How Teenagers Self-Destruct

August 19, 2008
By
"She's so pretty." I whispered in my head. I didn't want her to snap her head around and with those big beautiful brown eyesread my judgemental mind.

"Breathe," I thought, "She's not Edward. She can't hear thoughts."

At the mention of Edward my spine tingled. "I can't believe that Stephenie Meyer already released Breaking Dawn and I already read it. Back to searching the shelves of our crappy library."

"She read them faster." I suddenly realized.

"___A___ did too."

"But ___A___ isn't perfect. He is just gifted. She's beautiful and smart." To myself I whined in despair, "She parties and has at least 2 points on me in GPA."

"Well, don't like her then."

"But I don't have a good reason not to like her."

"True. But she's not perfect. She walks funny."

"I'm short"

"Her shoes are ugly."

"So, mine are old."

"STOP IT!!"

"Stop what? Admiring her?

"Yes, It's not healthy."

"But it's true. I know it's true. She's perfect at Absolutely Everything and I'm not!"

...

"Wow."

...

"Yeah, really dramatic. I need to stop."

Silence followed. My mind was suddenly blank. But no one else knew that.

Every 8 Seconds There Is A Pause In A Conversation.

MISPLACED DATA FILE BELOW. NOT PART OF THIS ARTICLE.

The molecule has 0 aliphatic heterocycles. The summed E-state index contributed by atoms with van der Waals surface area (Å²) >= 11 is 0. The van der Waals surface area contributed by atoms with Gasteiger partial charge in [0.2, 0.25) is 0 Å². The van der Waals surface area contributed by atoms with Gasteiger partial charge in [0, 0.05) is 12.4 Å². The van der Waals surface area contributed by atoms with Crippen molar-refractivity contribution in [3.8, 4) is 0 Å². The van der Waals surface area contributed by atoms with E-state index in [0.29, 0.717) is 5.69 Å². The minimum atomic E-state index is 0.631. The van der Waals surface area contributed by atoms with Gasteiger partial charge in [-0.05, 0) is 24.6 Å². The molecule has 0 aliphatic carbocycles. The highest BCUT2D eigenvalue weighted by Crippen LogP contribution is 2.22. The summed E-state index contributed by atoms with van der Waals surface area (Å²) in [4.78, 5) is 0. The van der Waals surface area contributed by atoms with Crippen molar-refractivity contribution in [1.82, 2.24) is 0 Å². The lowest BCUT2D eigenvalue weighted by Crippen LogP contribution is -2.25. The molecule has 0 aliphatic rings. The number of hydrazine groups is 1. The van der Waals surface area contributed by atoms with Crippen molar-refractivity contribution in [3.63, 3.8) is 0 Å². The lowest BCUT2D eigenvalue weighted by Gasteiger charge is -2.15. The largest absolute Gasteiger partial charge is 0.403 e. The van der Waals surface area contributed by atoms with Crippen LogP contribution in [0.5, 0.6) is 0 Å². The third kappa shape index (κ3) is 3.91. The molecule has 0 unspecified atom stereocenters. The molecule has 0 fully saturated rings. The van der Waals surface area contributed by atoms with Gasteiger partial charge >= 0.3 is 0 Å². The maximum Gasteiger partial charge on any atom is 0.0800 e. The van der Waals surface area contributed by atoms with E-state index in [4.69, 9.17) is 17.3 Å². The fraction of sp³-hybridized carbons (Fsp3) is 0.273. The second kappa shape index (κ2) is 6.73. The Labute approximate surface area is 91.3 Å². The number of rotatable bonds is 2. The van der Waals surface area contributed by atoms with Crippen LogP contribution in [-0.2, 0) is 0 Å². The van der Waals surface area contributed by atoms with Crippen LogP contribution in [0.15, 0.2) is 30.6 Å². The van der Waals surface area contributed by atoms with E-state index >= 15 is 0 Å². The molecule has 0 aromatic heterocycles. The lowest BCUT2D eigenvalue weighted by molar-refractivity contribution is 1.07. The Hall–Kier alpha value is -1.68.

"___B___ likes her more than me."

I contemplated my counter thought.

"Has ___B___ been a good friend lately?"

Again, silent thought.

"No, she's very hostile. It really bothers me. She acts like I'm irrational for having emotions and opinions."

"See? So why does it matter that ___C___ is the object of anxiety and frustration?"

"It doesn't." I admitted weakly to myself. "It doesn't matter at all." Now I was satisfied. Friends had left me before. Nothing new.

"Just let it go."

"Aldready did."

"Good."

"Besides, I made a 4 on the AP test."

"___C___ did too." Antagonizing, no...testing the thought.

"But I expected her a 5 and she made a 4. I made a 4. I don't need brown eyes."

"Nice. Now we're on the right track."





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